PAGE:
All runners competed over the same course and in the same weather conditions. Water and food services were supplied adequately along the course. The time limit for completion of the course was 17 hours. The finishers were reassessed using the same methods after crossing the finish line and having a specific resting period, but the postrace assessments were done within 15 minutes of finishing the race. The same methods were used as in the prerace assessment. Finishing times were individually recorded by the race organizer. The runners who did not finish were not assessed after the race. The runners were divided into two groups: finishers (runners who crossed the finish line) and nonfinishers (runners who did not cross the finish line).

The noninvasive flow measurement (USCOM) was chosen to measure the hemodynamic parameters in this study because of its simplicity, completely noninvasive technique, and its ability to record a wide variety of hemodynamic parameters.9 Previous studies have validated the accuracy of this method and have shown that it is highly accurate against other standard hemodynamic assessment techniques; this technique has also been applied in many clinical applications with critical patients.7,8,10 This noninvasive method is the most reasonable test for runners in both a pre- and postrace assessment setting.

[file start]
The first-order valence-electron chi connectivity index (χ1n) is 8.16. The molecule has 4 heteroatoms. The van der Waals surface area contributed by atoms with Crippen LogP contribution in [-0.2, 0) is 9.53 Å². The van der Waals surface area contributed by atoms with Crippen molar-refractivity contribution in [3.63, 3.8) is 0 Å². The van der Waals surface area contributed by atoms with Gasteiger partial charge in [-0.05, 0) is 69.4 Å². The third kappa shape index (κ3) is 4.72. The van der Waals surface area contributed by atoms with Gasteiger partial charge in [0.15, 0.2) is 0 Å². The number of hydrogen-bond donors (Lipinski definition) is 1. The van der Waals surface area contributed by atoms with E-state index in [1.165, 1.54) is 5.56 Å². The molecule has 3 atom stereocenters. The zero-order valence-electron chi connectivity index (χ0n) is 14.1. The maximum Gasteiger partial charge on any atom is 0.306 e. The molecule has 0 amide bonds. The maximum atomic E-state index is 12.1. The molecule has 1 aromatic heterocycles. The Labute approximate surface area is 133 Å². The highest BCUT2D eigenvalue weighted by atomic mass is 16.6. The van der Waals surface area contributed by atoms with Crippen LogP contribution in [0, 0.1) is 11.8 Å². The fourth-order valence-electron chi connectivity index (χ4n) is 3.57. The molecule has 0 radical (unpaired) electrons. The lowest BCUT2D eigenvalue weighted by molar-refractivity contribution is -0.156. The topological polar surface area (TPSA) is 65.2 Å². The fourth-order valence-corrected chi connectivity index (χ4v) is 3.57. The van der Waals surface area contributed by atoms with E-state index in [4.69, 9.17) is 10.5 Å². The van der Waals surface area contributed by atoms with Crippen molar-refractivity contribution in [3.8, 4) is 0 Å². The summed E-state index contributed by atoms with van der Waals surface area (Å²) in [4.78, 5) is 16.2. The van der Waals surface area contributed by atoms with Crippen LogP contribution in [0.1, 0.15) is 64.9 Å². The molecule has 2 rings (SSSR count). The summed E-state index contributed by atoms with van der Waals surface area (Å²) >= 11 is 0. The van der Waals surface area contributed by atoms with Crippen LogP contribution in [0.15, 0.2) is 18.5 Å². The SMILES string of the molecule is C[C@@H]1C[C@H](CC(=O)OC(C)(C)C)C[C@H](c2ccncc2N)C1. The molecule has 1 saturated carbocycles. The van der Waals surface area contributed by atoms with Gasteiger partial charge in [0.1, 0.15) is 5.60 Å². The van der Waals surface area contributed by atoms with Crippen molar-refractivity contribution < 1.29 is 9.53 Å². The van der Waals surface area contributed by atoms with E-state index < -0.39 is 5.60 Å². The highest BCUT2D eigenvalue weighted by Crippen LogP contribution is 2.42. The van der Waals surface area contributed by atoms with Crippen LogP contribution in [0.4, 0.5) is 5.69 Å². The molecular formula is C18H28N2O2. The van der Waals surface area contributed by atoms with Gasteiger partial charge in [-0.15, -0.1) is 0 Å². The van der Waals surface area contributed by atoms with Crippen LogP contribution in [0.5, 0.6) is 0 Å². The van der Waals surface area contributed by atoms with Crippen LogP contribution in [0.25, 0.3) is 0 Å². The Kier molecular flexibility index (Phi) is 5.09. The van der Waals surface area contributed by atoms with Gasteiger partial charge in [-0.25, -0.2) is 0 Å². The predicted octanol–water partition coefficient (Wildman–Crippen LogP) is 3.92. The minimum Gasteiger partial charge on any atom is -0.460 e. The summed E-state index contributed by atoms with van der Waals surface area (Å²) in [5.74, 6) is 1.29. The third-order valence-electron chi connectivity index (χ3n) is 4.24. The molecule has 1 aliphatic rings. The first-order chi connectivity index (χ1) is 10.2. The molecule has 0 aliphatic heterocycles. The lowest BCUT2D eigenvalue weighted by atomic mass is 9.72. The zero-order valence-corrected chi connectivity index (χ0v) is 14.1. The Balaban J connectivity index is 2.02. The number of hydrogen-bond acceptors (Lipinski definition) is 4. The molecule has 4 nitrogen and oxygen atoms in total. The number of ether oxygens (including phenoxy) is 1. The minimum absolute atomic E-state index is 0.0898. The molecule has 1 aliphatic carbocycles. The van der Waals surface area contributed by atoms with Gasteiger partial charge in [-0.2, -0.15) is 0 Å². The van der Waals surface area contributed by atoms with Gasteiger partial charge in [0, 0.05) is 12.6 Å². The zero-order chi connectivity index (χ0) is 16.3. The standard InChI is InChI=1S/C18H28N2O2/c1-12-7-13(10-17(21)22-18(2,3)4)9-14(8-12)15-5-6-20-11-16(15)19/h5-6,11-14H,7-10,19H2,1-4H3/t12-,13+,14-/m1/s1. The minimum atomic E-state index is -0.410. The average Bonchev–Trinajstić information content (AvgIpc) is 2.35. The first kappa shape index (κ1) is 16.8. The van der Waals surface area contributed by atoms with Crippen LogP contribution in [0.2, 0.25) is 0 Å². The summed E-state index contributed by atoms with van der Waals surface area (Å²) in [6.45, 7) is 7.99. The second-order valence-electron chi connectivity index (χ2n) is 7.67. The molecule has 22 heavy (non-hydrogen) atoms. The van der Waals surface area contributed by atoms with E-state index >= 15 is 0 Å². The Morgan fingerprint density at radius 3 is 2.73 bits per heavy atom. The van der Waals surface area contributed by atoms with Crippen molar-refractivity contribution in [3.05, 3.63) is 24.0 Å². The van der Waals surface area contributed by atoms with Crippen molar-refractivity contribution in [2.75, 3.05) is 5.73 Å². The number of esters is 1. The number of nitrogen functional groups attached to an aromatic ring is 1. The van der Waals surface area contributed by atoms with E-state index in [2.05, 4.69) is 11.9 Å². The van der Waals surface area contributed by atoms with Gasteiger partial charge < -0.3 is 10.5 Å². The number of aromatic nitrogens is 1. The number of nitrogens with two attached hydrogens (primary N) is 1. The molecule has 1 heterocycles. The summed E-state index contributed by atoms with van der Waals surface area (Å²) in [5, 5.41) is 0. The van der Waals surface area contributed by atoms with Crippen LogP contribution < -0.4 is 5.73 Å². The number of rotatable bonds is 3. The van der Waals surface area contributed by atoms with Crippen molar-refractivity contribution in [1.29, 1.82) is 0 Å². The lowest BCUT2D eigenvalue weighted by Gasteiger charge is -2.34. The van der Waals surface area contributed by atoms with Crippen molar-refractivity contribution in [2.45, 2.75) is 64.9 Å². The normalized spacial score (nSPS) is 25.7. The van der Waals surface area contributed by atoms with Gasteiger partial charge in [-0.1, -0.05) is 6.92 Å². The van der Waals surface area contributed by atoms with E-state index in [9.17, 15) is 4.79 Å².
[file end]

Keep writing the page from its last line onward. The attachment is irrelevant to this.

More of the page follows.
Statistical analysis

Statistical analysis was performed using STATA version 14.0 (StataCorp, College Station, TX, USA). Categorical variables are presented as numbers and percentages, and comparison between groups was made using Fisher’s exact test. Continuous variables are presented as median and interquartile ranges (IQR) or mean and standard deviation (SD), and comparison between groups was made using a Student’s t-test or a Wilcoxon rank-sum test. Race predictors were determined by univariable and multivariable logistic regression analysis. Statistical significance was established at p<0.05.